El Dorado became commercially available in 2010. Developed at CLS Farms in Washington state, it's a high alpha acid aroma/flavor hop variety that doesn't seem to have garnered as much popularity as some of the really big new hops, such as Mosaic, Nelson Sauvin, and Azacca. However, I had read some positive homebrewer notes about it online, with descriptions of tropical, citrus, and stone fruit, along with pear and, oddly enough, cherry or watermelon Jolly Ranchers (and this is from many sources). I had the opportunity a few months ago to buy a half-pound from the late-2013 crop, and couldn't resist (I'm very weak when it comes to buying hops). It looks like some breweries have tried brewing some beers with all El Dorado, such as Flying Dog, with an Imperial IPA in their Single-Hop series. Unfortunately, I have not tried any of these beers (aside: am I the only one that really despises Flying Dog's labels?).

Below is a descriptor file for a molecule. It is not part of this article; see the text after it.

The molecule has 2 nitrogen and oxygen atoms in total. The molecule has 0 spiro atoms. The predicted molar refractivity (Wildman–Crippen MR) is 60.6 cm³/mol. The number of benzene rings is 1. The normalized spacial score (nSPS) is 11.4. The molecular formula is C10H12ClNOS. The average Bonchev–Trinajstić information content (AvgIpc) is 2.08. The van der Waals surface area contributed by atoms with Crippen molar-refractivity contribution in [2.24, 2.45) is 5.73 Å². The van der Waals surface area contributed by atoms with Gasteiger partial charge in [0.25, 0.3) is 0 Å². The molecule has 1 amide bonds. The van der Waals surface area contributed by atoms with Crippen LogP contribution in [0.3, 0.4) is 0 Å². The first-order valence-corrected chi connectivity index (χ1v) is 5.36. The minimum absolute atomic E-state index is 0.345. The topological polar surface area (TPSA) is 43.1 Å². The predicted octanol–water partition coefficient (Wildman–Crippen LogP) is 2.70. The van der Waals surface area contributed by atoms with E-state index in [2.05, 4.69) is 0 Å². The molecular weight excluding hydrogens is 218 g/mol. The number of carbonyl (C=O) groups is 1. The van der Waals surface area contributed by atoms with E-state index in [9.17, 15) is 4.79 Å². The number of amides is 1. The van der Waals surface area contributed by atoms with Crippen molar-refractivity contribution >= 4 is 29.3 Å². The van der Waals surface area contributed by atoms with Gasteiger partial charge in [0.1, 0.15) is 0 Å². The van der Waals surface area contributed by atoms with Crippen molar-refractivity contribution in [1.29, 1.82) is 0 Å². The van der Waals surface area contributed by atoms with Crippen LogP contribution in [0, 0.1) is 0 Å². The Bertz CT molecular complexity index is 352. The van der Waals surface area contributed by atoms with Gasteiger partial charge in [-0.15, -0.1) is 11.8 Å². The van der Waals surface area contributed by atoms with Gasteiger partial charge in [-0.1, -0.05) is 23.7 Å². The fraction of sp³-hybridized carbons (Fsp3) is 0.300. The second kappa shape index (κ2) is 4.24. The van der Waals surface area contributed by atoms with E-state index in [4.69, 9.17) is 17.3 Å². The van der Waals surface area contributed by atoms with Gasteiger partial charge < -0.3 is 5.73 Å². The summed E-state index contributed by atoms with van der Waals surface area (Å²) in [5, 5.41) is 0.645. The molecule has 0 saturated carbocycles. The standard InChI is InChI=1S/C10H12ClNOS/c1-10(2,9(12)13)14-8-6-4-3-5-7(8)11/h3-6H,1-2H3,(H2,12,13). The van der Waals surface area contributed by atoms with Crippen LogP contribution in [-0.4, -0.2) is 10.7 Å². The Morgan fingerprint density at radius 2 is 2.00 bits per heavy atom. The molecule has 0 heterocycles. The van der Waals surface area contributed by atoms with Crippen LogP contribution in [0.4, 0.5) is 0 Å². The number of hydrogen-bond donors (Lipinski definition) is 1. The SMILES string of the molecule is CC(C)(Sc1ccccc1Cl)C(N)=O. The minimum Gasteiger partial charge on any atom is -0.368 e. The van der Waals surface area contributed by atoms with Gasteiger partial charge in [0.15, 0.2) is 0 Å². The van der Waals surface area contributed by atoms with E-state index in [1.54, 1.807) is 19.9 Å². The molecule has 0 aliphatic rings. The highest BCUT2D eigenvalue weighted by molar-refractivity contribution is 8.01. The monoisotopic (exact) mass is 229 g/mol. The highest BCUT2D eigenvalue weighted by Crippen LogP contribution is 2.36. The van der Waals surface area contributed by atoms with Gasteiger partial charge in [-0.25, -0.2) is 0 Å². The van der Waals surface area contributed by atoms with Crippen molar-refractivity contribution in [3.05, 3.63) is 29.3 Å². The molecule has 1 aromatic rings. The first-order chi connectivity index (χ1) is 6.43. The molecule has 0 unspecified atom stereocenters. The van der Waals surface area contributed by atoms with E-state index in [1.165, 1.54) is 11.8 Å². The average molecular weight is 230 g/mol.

Like I said, brewing a single-hop beer is a great way to feel out a new hop variety, but something you have to keep in mind is that brewing with one hop does not necessarily work out better than when you combine multiple hop varieties. I'm a big believer that adding too many hop varieties in one beer can easily result in a muddled mess, but there are plenty of beers out there that combine 2 or 3 varieties with better results than a similar beer with just one of the hops. But in this case, I really wanted to continue this experiment, and didn't have any other plans to use El Dorado in the near future, so I went with it. Just wanted to make clear that I understand the risk that comes with this... that is, brewing a beer solely with a hop that sometimes resembles Jolly Rancher candy.